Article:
Yet Another Instance of Semantic Ambiguity: “Salary”

The case of Citgo Petroleum Corp. v. Ranger Enters., 2009 U.S. Dist. LEXIS 58676 (Conn. Mar. 17, 2009), revolved around whether, as used in the context of a separation agreement, the word salary included bonuses. A careful drafter would want to avoid any confusion on that score.

By the way, I don’t intend to devote a post to each instance of syntactic ambiguity I encounter. But it’s a good idea for drafters to become attuned to the possibilities for confusion inherent in the most basic words, and I don’t think were yet at the point where the topic has become tedious.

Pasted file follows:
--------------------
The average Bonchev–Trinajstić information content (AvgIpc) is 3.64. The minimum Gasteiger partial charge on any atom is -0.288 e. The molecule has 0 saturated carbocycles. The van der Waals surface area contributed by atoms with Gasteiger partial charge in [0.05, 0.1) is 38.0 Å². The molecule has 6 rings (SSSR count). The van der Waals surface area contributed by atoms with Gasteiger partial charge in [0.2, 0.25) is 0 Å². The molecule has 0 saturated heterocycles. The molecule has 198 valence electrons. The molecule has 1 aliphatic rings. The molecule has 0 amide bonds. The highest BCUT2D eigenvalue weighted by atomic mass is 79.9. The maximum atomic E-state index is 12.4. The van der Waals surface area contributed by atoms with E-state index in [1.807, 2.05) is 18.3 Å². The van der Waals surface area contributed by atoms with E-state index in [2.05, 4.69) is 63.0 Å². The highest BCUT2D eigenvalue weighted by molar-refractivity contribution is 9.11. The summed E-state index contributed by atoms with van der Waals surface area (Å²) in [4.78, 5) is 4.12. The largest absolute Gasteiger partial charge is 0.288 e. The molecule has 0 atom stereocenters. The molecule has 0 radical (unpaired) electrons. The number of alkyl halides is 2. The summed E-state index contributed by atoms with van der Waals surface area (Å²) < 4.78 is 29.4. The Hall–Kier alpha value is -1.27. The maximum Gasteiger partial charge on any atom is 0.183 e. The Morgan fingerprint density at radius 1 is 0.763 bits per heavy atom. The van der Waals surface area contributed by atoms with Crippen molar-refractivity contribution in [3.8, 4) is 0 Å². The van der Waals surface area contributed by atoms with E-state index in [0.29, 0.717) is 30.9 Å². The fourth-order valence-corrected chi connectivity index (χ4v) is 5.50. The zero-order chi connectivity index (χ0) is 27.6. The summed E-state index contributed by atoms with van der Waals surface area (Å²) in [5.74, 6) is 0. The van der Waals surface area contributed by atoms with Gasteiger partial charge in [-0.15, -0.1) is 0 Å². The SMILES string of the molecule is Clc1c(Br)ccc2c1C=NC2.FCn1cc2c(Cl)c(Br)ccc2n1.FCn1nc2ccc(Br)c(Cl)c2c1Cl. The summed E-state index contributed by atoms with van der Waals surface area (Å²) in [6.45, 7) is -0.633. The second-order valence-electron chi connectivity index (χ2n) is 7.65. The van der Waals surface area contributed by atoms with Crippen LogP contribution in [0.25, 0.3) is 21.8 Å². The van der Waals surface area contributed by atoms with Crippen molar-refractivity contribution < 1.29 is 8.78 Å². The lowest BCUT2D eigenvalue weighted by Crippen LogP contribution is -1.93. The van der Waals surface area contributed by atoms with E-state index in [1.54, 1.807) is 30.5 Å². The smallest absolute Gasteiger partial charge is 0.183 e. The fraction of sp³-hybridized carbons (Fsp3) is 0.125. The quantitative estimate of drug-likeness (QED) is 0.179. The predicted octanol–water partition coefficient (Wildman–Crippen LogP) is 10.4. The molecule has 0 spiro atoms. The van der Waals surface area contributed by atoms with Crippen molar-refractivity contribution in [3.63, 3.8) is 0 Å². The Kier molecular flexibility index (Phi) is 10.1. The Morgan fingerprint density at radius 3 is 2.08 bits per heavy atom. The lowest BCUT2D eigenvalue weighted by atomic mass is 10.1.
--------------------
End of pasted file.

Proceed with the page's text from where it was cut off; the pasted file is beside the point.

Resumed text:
About the author

Ken Adams is the leading authority on how to say clearly whatever you want to say in a contract. He’s author of A Manual of Style for Contract Drafting, and he offers online and in-person training around the world. He’s also chief content officer of LegalSifter, Inc., a company that combines artificial intelligence and expertise to assist with review of contracts.

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